. . . Bright blue flashing lights. Screaming highway patrolmen . . . bright lights, a gurney, a female paramedic pounding on my chest. She was cute. I smiled at her. She looked surprised and said something to me . . . being wheeled down a hallway, bright lights, IV bags . . . men in masks fading quickly . . .
I woke up in a hospital bed. I felt groggy and stiff, and had a foul taste in my mouth and a headache. I tried to remember how I got there, and it all came rushing back. My headache disappeared as I looked for a call button or something. I found it on my pillow and pushed it. A few moments later, a nurse came in the doors. She smiled pleasantly.
“Good to see you’re awake. How are we feeling today?”
I tried to find my voice, but my tongue wouldn’t work. I smiled and mouthed Good at the nurse. She nodded, appearing pleased by my seeming laryngitis.
“Excellent. Excuse me, please; I need to get the doctor to come see you. Someone will be in here in a moment.”
She left and another nurse, a guy this time, replaced her. He helped me sit up and gave me some water from a straw. The doctor came in as I finished.
“Hello, Mr. Dimholdt, I’m Dr. Eric Martin.” We shook hands. “How are you feeling?” he inquired.
I found my voice this time. “Not bad, considering . . . considering what happened.”
“I see!” Dr. Martin wrote something on his chart. “Do you remember what did happen?”
I thought. Had we really been attacked by a vampire? Was it all a dream? Maybe I’d been in a car accident on the way home from work . . . No. No way. I decided to make something up. This wasn’t very easy on a morphine-laden mind.
“Car accident . . . T-boned by a truck.” The nurse looked puzzled and shot the doctor a look. He returned it. “Something wrong?” I asked.
“No, not at all! It’s just that your injuries are very . . . irregular . . . for someone who’s just been in a car accident.”
I tried to look innocent. Dr. Martin scribbled some more hieroglyphics on his chart and looked up. “Well, unless you have any concerns–”
“I don’t,” I interjected.
“–Then I’m afraid I have some sad news for you,” he finished.
Something dropped in my stomach. “Josh?” I asked quietly.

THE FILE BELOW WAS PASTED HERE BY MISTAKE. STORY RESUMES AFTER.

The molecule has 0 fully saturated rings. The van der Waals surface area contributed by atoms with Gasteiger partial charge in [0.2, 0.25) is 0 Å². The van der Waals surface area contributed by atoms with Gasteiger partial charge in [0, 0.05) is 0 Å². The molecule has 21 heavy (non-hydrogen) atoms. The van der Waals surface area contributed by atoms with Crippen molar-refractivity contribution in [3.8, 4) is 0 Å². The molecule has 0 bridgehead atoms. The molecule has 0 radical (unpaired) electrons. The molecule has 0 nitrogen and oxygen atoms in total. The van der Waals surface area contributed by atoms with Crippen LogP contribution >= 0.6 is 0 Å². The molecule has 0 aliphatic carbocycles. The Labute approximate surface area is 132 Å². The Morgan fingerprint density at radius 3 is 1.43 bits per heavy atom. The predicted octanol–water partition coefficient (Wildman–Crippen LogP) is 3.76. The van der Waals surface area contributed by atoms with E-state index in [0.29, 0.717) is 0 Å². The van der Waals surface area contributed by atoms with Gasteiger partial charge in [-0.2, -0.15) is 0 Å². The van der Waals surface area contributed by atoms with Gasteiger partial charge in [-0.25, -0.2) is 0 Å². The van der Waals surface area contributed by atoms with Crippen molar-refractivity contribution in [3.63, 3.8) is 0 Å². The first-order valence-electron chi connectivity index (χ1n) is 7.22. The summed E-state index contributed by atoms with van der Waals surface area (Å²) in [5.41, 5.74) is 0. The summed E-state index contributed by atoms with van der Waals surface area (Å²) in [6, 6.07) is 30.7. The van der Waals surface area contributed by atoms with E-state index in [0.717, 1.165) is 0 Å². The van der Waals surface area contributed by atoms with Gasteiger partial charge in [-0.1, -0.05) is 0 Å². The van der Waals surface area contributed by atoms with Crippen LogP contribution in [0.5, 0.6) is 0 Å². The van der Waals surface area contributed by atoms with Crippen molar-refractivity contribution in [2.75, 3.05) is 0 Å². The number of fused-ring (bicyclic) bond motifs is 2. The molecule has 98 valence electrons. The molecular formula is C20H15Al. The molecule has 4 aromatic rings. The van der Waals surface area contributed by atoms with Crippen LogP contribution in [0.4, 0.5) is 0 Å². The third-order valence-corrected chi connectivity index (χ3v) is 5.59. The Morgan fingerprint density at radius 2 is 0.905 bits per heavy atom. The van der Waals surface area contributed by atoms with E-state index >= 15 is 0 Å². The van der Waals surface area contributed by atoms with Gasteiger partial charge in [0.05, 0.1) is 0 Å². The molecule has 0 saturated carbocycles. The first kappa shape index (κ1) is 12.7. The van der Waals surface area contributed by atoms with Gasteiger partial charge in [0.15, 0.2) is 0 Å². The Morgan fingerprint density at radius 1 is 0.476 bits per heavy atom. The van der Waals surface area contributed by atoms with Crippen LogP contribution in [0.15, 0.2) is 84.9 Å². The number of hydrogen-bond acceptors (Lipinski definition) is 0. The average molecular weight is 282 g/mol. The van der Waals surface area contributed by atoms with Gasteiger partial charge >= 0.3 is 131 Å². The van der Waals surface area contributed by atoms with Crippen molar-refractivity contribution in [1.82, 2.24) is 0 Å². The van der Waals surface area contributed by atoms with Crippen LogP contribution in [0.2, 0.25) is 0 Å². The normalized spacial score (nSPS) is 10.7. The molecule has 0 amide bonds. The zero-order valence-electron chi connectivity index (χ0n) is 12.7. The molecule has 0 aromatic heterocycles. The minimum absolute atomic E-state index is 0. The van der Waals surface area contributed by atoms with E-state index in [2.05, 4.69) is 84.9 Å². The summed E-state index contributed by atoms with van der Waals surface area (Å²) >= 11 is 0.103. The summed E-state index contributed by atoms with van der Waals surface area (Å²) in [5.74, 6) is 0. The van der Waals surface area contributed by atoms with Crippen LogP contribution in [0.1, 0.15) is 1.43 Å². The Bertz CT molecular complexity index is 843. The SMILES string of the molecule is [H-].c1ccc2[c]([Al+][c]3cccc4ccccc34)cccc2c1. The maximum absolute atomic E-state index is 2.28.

“I’m afraid so,” he responded.
“Yeah,” I whispered quietly, “What can you tell me?”
“Only that he’s gone, I’m afraid. The police can fill you in on the remaining details. However, they did tell me it looks as if he died from blunt force trauma to the head.”
I grunted. Blunt force trauma . . . sure. Vampire-force trauma, more like. “When can I talk to the police?” I asked.
“Not for a while, I’m afraid,” Dr. Martin replied, dismissing the nurses and getting ready to leave himself. “Some other men need to talk to you first.”
“Who? Coroner? His harpy of an ex-wife?”
“Neither. I believe they’re FBI, but they didn’t really say. I believe that’s them at the door right now, so have a nice day, Mr. Dimholdt.”
I bid Dr. Martins goodbye and then greeted my next two visitors. They were two guys, one black and one white, both dressed in conservative suits. The black guy looked in his late twenties, early thirties, and the white one a little older than that. They each looked fairly pleasant, but they also looked like they meant business. They flipped open their wallets, identifying themselves as federal agents. The black one introduced himself as Edward, and the white guy introduced himself as Gene.
“What can I do for you guys?” I asked as I shifted my position. The morphine was already starting to wear off and my ribs were aching.
“Can you tell us what happened two days ago?” Gene inquired.
“Sorry, I forgot, you’ve been unconscious. The incident in question occurred two days ago.”